PS – what a joy to have met you on 2 Sep; sorry didn’t hang around afterwards but had to dash off with Judit to A&E.

  4. wydville says:

    Ok, here’s the deal. Your Ancient Greek is almost certainly better than mine, but I imagine that I may have the advantage when it comes to modern Greek. Come the time when Rich plays Oedipus at Epidaurus (in Greek naturally), we can meet up, you coach me in the intricacies of the original play and I’ll do all the ordering of food at the tavernas. And “oinos” of course.

  5. […] Have you read her excitement about that possibility and explanation of why it would be such a great role for Richa…? […]

  6. Servetus says:

    I’m guessing Obscura can hold her own, ordering in any tavern, lol 🙂

    I didn’t read this in undergrad, but I share your general appreciation for the play and its subject matter — and I think this is just the kind of epic (bears certain resemblances to Macbeth) that would fit right in Armitage’s hip pocket. Let us hope.

    • obscura says:

      I get in trouble EVERY time I speak Greek (in or out of a bar…) Evidently, my accent is pretty good, which gives the impression that I speak much more fluently than I actually do…cue my best accented phrase:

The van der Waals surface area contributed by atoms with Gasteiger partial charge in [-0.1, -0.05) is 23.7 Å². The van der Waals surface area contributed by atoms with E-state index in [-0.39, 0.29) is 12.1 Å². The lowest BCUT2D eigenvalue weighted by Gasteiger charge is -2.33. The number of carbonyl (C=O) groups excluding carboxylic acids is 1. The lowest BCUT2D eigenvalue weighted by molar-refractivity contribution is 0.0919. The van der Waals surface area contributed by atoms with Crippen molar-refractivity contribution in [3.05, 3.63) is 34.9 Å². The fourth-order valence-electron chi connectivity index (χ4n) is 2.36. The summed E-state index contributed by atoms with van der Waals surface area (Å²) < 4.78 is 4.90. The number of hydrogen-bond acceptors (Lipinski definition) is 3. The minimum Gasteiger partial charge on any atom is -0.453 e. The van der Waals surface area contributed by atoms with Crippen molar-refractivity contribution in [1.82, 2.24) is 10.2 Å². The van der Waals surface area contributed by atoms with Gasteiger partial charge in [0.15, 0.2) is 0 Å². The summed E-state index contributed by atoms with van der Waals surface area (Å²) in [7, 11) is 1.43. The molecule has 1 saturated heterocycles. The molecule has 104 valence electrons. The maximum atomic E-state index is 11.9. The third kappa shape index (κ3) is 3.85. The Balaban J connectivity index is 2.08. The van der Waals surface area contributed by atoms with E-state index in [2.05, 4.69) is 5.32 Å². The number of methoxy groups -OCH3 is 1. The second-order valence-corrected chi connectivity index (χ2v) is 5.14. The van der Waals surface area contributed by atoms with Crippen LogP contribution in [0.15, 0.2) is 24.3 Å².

“Συγνώμη, δεν καταλαβαίνω…” Usually followed by something I don’t understand in German 🙂 (I guess I look Germanish to the Greeks)

      ah…dum spiro spero even?

  7. delusional fangirl says:

    It would mean the beard again, but I definitely like the costume! 😉

    • obscura says:

      For sure! Thanks for commenting!!

      I thought about the very same thing as I was re-reading the text the other night and reached the last messenger speech,

      “And the bleeding eyeballs gushed and stained his beard…”

      (No violence ever plays out on stage in Greek tragedy, but it lacks no gruesomeness of description!)

  8. Hariclea says:

    Having recently seen the Medea @National i think you are right, this definitely has potential. Takes a special actor to pull off stories like these 🙂 Especially make the fate theme still work naturally, i’d definitely be up for seeing it! Especially now as an adult, i found i accepted these themes much better when i first read them back in school, at this age i need much more convincing and if anyone can do that, it’s him. Fingers x we will get to see this.

  9. […] of recent interest…no small wonder given the recent classically inspired […]

Leave a Reply

Fill in your details below or click an icon to log in:

WordPress.com Logo

You are commenting using your WordPress.com account. Log Out / Change )

Twitter picture

You are commenting using your Twitter account. Log Out / Change )

Facebook photo

You are commenting using your Facebook account. Log Out / Change )

Google+ photo

You are commenting using your Google+ account. Log Out / Change )

Connecting to %s